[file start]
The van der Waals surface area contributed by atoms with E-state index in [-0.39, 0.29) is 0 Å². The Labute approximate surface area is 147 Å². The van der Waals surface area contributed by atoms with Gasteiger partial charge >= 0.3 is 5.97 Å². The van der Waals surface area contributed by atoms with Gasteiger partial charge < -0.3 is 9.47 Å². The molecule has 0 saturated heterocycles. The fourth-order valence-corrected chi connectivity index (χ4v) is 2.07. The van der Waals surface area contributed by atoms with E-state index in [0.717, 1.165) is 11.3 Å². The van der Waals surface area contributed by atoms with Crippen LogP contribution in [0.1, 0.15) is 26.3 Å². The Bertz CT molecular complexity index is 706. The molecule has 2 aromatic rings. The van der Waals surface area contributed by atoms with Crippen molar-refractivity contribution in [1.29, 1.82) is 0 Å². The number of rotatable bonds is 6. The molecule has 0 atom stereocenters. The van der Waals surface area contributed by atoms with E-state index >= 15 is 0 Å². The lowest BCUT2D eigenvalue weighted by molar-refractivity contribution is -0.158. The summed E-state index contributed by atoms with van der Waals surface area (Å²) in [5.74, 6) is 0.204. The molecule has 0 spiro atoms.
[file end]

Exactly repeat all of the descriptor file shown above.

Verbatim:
The van der Waals surface area contributed by atoms with E-state index in [-0.39, 0.29) is 0 Å². The Labute approximate surface area is 147 Å². The van der Waals surface area contributed by atoms with Gasteiger partial charge >= 0.3 is 5.97 Å². The van der Waals surface area contributed by atoms with Gasteiger partial charge < -0.3 is 9.47 Å². The molecule has 0 saturated heterocycles. The fourth-order valence-corrected chi connectivity index (χ4v) is 2.07. The van der Waals surface area contributed by atoms with E-state index in [0.717, 1.165) is 11.3 Å². The van der Waals surface area contributed by atoms with Crippen LogP contribution in [0.1, 0.15) is 26.3 Å². The Bertz CT molecular complexity index is 706. The molecule has 2 aromatic rings. The van der Waals surface area contributed by atoms with Crippen molar-refractivity contribution in [1.29, 1.82) is 0 Å². The number of rotatable bonds is 6. The molecule has 0 atom stereocenters. The van der Waals surface area contributed by atoms with E-state index >= 15 is 0 Å². The lowest BCUT2D eigenvalue weighted by molar-refractivity contribution is -0.158. The summed E-state index contributed by atoms with van der Waals surface area (Å²) in [5.74, 6) is 0.204. The molecule has 0 spiro atoms.